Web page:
Life can feel like an uphill struggle sometimes. At the age of 22, Bonita Norris embarked on a literal one, as she became the youngest British woman to scale Mount Everest. Hanna sits down with the climbing inspiration and gets her to open up about why she undertook such a gruelling expedition.
When did you start climbing and why?
I was 20 years old when I climbed for the very first time. I wanted to learn how to climb so that I could climb Mount Everest, but now I do it just because I love it – it’s my passion, my sport, it’s what all my friends do, and it keeps me fit too!
What advice would you give girls and young women who want to take up climbing, but have never done it before?
Book yourself onto an indoor climbing course – that’s what I did. That way you will make friends with people more experienced than you, who you can go outdoor climbing with once you’ve learnt the basics. I’ve always tried to learn as much as possible from other climbers, and now I find myself passing on my knowledge to others.
Did people try to put you off climbing Everest – what did you say to them?
Everyone, as it seemed like such a crazy idea! My dad was my only support, although my mum did support me by letting me live at home while I pursued my dream. It was always a deadlock argument. I just remember thinking “I can’t wait to prove you wrong; not to win an argument, but to open your eyes to the possibilities we all have within us with enough hard work and dedication”. Suffice to say, they are all now very proud and hopefully see the world slightly differently.
Was there any point during your Everest climb that you wanted to give up? What made you carry on?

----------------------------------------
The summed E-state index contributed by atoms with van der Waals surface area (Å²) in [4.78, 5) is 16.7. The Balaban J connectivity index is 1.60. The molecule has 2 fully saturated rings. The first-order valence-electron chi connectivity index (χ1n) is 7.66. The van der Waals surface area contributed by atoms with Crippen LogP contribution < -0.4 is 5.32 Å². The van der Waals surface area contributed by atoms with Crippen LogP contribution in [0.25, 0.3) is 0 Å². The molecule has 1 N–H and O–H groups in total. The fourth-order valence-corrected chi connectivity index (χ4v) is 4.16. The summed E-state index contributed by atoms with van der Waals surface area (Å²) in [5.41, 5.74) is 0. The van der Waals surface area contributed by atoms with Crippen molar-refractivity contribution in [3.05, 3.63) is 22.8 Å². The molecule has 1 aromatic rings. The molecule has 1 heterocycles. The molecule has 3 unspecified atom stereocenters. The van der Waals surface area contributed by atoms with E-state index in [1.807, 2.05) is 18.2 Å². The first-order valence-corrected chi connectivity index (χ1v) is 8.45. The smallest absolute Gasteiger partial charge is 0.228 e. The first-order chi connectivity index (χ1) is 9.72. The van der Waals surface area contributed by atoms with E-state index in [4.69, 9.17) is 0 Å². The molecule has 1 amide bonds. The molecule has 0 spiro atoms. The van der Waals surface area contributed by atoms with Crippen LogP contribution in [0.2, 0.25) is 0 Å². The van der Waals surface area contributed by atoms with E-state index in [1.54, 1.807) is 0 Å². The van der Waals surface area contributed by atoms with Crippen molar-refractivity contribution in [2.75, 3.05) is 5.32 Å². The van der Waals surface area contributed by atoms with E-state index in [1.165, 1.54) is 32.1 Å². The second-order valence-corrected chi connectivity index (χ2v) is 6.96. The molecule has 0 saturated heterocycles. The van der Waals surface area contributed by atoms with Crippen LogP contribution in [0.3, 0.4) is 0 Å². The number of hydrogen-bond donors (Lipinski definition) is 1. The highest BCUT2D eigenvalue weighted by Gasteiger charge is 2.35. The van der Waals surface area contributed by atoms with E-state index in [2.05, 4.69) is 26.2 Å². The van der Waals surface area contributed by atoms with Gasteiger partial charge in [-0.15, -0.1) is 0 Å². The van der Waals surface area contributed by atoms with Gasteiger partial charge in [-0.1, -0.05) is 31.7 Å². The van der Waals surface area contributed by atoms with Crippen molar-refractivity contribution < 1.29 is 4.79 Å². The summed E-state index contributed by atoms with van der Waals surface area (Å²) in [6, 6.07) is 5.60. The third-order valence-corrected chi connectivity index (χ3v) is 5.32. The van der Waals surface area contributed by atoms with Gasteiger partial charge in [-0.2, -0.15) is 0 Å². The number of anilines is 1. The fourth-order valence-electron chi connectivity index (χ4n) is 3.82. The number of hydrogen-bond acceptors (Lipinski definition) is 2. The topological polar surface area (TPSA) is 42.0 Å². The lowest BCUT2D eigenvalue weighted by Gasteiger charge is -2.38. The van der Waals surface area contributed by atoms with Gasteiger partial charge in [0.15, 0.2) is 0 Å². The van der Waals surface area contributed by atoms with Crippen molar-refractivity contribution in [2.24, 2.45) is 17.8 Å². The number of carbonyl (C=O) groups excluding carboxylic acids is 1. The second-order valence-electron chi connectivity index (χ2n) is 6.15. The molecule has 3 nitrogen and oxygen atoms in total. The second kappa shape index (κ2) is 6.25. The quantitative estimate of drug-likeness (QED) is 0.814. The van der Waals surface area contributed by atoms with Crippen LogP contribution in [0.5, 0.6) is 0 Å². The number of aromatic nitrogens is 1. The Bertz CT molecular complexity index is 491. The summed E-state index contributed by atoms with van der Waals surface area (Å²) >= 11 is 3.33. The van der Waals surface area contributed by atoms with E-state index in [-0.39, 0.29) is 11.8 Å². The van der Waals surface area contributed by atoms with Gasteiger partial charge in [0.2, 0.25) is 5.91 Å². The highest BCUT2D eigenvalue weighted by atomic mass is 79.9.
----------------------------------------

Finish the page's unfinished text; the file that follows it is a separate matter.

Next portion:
There was no point when I wanted to give up, but I did question myself and the environment all the time – I was always ready to turn around. I had to take everything one step at a time; if the risk changed I had to adapt, but the trip was wonderful, glorious – everything I dreamed it would be.
There have been some expeditions when I have considered going home. The most recent was on Lhotse in 2012 – we saw two big avalanches and the body of a climber in the space of two days, and I wanted to leave almost out of respect. Then a team of 60 climbers left because they said the mountain was too dangerous. We were a much smaller team; we hung on and made the summit a few weeks later. Mentally, it was the toughest few weeks of my life. I really had to believe in myself and my abilities, and I’m thankful I did, as it all came good in the end.
Do you think sport is encouraged enough in schools?
Unfortunately, I don’t. I think that PE is getting squeezed more and more by busy timetables. I think PE teachers do a great job, but they are battling for time.
I think part of the problem is a lack of promotion of sport in schools – I work as a sports ambassador visiting schools, with the aim of inspiring young people to challenge themselves in the outdoors. I wasn’t the sportiest kid, so I can understand how difficult it must be for PE teachers. I think the Duke of Edinburgh Award is a great way to get kids that aren’t the fastest or most agile outdoors.
What have you been doing since your Mount Everest climb – are there any more expeditions in the pipeline?
Since I started climbing five years ago, I’ve been on five Himalayan expeditions, where I’ve climbed three mountains over 8000m. I was also lucky enough to jump on a last-minute expedition to the North Pole in 2011 and lead charity teams to the summit of Kilimanjaro on two occasions.
It sounds like I’m talking about someone else’s life. I feel so lucky to have done all these things and, ultimately, when I look back, I don’t remember the suffering or the bad times – I just remember the great moments, the incredible views and the feeling of achieving something I wasn’t sure I was capable of.
I’m now working as a TV presenter on the Red Bull Cliff Diving show on Dave, which is another adventure in itself!
For more info on Bonita’s latest expeditions, visit her Twitter page.